So after so much of this, for so long, I find myself forced to ask: Is there something about me that simply invites a certain kind of chaos?
I went out early tonight to a concert, 18th-century European chamber music on period instruments, at a local gem called The Music House, on 5th Street just over the line into West Greenville. The owner of the venue, which is basically one spacious room in a historic home that alternates as a bed-and-breakfast, had dedicated the evening’s music in honor of my dad, who loved the charming little place, with its rows of individual chairs of all stripes, and the opportunities it provided for intimate listening to fine music. Indeed, the music was wonderful, a glass of wine bolstered the ambience, and in all the evening reminded me, in the very best ways, of my old man.
So I decided then was the perfect time to try to finally dive into writing the newspaper obituary for my father, something the ugly whirlwind of my previous weeks had routinely prevented. I figured I’d go somewhere quiet, grab another glass of wine and a late dinner, and start writing, a task I had come to regret more with every passing day, as time itself was beginning to imbue the effort with the air of the impossible.
I ended up at a nice local Italian place I had never been to before. There was a fire pit on the patio, the air outside cool and pleasant, and only one other patio table had people seated at it, mostly out of my view. So I sat down, placed my order, and cranked up the laptop. The service was attentive, the food arrived, and was very good, and the glass of wine was excellent. My mood for the task at hand was as close to right as I figure you can get.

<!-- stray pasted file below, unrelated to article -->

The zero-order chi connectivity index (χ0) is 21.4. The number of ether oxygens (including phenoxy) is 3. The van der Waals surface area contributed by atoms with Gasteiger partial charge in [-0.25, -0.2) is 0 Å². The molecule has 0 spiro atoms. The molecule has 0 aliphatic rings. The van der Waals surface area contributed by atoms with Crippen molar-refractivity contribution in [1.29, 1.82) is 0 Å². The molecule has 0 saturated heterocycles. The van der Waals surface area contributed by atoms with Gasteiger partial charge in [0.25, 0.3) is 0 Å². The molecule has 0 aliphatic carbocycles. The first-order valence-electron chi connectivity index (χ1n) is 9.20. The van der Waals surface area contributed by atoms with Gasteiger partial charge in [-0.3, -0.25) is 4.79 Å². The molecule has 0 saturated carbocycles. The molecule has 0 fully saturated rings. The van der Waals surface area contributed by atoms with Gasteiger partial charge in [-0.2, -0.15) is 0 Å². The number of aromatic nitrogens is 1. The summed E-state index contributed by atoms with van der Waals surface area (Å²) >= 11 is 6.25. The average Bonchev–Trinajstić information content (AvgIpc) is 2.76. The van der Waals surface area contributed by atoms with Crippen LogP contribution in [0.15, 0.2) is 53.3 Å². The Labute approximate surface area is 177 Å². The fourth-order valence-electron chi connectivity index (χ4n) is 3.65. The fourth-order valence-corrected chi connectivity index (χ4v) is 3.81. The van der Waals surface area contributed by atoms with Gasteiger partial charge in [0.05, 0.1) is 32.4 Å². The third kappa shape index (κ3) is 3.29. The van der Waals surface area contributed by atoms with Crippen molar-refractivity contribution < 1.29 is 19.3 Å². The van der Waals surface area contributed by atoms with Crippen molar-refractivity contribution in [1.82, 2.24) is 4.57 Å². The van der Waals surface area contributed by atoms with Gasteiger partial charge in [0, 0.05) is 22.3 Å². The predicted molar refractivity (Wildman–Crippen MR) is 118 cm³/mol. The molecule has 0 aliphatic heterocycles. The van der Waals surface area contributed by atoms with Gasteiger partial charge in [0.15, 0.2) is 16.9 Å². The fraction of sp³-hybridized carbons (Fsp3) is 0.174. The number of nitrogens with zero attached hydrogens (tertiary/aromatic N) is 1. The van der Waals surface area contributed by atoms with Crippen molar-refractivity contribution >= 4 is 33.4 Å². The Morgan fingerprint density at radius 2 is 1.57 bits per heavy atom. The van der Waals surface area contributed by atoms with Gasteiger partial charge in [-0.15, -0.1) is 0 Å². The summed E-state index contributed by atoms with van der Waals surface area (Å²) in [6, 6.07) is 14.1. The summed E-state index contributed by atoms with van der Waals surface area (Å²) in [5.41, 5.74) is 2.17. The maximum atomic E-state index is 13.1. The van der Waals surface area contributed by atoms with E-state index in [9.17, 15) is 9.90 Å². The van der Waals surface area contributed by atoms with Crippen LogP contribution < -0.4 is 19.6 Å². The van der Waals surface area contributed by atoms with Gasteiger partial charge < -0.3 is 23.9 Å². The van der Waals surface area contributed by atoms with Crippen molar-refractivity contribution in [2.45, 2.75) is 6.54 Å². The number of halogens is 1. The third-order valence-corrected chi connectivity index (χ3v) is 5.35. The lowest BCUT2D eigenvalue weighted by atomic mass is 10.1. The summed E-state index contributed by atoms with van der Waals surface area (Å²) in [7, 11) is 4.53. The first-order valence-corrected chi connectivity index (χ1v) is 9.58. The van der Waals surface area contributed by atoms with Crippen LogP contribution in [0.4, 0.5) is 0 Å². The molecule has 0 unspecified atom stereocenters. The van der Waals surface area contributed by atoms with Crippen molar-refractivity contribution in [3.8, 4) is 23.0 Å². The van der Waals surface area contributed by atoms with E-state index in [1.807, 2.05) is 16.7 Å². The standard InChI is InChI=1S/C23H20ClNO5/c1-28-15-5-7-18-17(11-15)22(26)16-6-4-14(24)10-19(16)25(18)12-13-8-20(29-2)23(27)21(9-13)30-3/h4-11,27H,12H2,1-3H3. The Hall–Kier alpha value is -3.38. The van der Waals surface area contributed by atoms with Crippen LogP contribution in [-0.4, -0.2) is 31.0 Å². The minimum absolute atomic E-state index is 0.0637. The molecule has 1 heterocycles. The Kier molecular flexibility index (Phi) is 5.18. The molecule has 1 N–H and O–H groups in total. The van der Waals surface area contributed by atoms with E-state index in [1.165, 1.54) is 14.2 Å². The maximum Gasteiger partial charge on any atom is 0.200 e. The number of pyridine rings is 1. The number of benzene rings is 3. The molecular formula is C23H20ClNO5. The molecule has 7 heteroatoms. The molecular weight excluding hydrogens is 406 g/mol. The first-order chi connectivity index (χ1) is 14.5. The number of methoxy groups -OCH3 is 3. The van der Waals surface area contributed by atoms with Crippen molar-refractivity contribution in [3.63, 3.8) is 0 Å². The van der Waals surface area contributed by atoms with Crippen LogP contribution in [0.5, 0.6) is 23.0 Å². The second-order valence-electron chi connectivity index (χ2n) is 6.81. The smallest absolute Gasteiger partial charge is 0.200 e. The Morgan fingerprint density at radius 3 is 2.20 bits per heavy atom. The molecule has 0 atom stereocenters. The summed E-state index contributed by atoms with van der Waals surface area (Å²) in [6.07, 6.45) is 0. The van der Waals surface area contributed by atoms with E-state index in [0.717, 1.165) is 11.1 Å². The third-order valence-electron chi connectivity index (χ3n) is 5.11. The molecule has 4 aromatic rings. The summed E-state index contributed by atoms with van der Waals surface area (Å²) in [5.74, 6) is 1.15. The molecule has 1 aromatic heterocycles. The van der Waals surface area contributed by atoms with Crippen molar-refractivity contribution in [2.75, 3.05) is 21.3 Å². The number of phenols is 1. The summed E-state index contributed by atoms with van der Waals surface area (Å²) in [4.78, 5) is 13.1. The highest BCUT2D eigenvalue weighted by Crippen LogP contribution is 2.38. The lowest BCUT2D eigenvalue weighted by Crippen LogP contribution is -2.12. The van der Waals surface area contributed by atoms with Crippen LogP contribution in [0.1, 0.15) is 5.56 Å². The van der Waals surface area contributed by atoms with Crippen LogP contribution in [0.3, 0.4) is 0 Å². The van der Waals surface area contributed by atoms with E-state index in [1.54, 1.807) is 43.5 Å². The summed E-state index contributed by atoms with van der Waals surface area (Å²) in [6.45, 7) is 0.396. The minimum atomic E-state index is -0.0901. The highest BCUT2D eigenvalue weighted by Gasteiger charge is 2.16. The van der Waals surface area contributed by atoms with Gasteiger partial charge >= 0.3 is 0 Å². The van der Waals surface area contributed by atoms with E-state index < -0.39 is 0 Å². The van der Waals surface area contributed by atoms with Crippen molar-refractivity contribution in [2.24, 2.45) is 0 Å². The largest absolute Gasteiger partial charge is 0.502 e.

Then a slight disruption from the nearby table. Two female voices started to wind around each other in anger, though the sniping seemed to be more or less contained. I could see both women from where I sat, one bottle-blonde in her 30s, I’m guessing; the other a 20-something brunette. A third voice, that of an older man hidden from my view, was getting a few words in here and there, but really not saying all that much.
Things pretty quickly leveled off, and I tuned the trio back out, starting to make some notes about my dad’s parents, the classic American immigrant story, and like that.
And then. And then all hell breaks loose at that other table. The two women’s voices shoot up from contained anger to snake-poison fury, the kind of human sound that ends in things you can never take back. Silverware is banged against plates. They are soon screaming at each other across the table. Inside the restaurant, the smattering of customers is none the wiser; they can’t hear any of this. It’s just me. Lucky me.
They are sisters, these two, and both begrudge the other for monumental failings in each other’s lives. The younger one devolves into a howling wind of anger: You were never there for me. You never helped me. You abandoned me. How dare you. How fucking dare you! I hate you! I fucking hate you!
The older man’s voice is still muted, as if he thinks somehow being calm now will help. I’m utterly aghast. What’s with these goddamn people?
At this point, I am kinda past wanting to eat, or drink, another thing; I look at my meal, and my computer, and I’m all at once pissed off myself. What is this rude Jerry Springer shit? Where the hell did my quiet evening go?